A uniquely formulated epoxy adhesive has come to the rescue in an extraordinarily
difficult cryogenic wind tunnel model bonding application. The state of the
art wind tunnel poses a difficult challenge to engineering thermoplastics, not
only in terms of the low temperatures and vacuum conditions, but in terms of
thermal, thermal cycling and mechanical shear stresses.
Cooled to 113°K at a rate of 40°K per hour and then reheated over a
4 hour cycle, the model’s stainless, aluminum, neodyne magnet and fiber
reinforced plastic substrates are all deforming at their individual CTEs, thus
inducing further stress on the parts and adhesive joints.
Certainly any metal adhesive would have a difficult time meeting any one of
these challenging performance requirements, all the more so all of them at once.
As a NASA qualified low outgassing epoxy, multifunctional Master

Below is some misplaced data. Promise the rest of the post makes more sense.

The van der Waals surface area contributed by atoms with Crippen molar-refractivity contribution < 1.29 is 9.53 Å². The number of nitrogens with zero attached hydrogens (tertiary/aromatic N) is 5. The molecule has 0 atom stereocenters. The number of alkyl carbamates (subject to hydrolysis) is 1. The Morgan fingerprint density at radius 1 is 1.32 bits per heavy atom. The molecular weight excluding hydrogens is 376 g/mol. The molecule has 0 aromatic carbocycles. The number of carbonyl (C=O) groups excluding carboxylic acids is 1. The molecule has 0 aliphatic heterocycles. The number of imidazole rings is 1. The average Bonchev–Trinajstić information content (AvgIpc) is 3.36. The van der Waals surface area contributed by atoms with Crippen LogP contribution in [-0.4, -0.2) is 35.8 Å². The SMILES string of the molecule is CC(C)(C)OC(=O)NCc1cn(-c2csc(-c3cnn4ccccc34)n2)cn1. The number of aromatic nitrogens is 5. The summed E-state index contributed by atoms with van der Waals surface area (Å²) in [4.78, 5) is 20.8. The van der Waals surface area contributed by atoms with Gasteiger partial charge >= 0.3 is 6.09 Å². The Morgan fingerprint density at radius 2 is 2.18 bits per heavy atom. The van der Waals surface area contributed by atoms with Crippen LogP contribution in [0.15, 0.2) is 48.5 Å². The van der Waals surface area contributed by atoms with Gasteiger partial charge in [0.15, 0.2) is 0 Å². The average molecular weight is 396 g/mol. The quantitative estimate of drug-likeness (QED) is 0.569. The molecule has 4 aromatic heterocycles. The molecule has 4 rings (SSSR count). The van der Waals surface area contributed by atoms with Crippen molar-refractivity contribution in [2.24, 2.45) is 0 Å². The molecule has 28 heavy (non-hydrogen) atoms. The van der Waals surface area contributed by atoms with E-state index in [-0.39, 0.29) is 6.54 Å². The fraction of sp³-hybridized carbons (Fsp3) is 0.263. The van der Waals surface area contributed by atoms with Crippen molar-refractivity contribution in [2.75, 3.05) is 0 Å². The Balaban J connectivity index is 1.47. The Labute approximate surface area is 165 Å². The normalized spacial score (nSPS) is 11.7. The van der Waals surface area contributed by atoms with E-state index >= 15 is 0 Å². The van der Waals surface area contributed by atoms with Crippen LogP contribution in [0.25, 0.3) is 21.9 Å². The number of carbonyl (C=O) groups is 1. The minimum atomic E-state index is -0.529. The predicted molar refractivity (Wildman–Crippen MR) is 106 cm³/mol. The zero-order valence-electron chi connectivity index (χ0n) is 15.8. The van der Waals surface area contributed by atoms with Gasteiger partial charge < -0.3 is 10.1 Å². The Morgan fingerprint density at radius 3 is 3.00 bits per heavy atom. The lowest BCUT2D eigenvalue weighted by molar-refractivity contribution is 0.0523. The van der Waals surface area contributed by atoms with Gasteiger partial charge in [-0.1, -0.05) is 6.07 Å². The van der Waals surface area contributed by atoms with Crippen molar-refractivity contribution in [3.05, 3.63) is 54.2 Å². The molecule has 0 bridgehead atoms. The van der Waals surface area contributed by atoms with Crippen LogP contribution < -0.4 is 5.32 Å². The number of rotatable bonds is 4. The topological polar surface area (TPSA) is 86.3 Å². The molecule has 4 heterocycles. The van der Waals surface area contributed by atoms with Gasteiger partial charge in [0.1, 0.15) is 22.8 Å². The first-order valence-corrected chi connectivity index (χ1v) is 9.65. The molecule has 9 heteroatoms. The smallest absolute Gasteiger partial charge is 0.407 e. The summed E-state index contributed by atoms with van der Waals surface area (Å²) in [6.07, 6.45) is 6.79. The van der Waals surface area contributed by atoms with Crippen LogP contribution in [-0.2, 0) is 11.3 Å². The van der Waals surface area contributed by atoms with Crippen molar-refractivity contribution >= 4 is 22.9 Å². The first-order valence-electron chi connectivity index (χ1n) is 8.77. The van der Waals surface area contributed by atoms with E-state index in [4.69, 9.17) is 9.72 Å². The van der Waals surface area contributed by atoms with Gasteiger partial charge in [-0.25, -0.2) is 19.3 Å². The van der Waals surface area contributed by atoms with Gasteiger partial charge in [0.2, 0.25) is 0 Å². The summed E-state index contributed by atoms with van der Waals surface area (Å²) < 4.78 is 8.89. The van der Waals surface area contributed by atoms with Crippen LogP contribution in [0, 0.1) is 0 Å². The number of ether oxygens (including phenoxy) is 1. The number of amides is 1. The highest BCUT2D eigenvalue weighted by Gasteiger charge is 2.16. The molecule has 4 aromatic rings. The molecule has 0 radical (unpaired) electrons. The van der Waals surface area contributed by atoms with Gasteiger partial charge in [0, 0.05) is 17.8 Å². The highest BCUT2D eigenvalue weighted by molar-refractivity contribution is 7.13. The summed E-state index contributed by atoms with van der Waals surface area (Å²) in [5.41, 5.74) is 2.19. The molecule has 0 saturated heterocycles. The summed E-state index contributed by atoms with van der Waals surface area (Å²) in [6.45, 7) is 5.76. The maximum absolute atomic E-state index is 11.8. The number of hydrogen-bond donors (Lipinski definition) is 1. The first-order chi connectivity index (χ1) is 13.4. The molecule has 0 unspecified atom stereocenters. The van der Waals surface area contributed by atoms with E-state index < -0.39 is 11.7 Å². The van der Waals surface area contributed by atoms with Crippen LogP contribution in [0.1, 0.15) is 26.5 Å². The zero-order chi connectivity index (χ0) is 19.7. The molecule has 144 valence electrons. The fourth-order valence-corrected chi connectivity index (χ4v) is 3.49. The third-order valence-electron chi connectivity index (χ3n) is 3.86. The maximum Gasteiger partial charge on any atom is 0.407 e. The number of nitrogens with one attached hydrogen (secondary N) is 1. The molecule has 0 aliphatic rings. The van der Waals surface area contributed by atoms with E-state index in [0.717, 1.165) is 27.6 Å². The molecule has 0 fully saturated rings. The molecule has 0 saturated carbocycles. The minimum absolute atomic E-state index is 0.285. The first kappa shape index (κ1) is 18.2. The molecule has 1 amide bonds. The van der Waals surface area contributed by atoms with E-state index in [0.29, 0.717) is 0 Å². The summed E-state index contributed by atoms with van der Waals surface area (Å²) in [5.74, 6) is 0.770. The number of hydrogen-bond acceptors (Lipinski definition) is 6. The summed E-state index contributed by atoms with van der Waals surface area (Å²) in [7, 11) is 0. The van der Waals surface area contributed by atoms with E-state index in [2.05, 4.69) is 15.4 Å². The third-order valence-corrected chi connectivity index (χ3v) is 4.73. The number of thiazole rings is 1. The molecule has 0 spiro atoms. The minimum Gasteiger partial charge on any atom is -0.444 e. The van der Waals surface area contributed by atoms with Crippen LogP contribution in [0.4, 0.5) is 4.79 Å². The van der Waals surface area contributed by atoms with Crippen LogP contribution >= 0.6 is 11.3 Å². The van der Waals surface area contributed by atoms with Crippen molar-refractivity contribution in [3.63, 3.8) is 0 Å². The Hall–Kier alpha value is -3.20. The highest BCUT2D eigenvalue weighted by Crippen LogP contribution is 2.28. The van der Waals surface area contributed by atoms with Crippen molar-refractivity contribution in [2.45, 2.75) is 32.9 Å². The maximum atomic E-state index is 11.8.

Bond EP21TCHT-1 was found to be ideal for the high vacuum testing application.
Being a toughened, two part epoxy, and the cryogenic adhesive was a good match
for the assembly of the difficult to bond substrates used in the wind tunnel
model. Developing a high bond strength of 2200 psi in shear at ambient temperatures,
it retains significant adhesive strength at both high temperatures, up to 400°F,
and low temperature, cryogenic environments, down to 4K. The bonds produced
are resistant to thermal cycling and many chemicals. As an added bonus, the
hardened adhesive exhibits high thermal conductivity useful in the model’s
overall temperature cycling performance.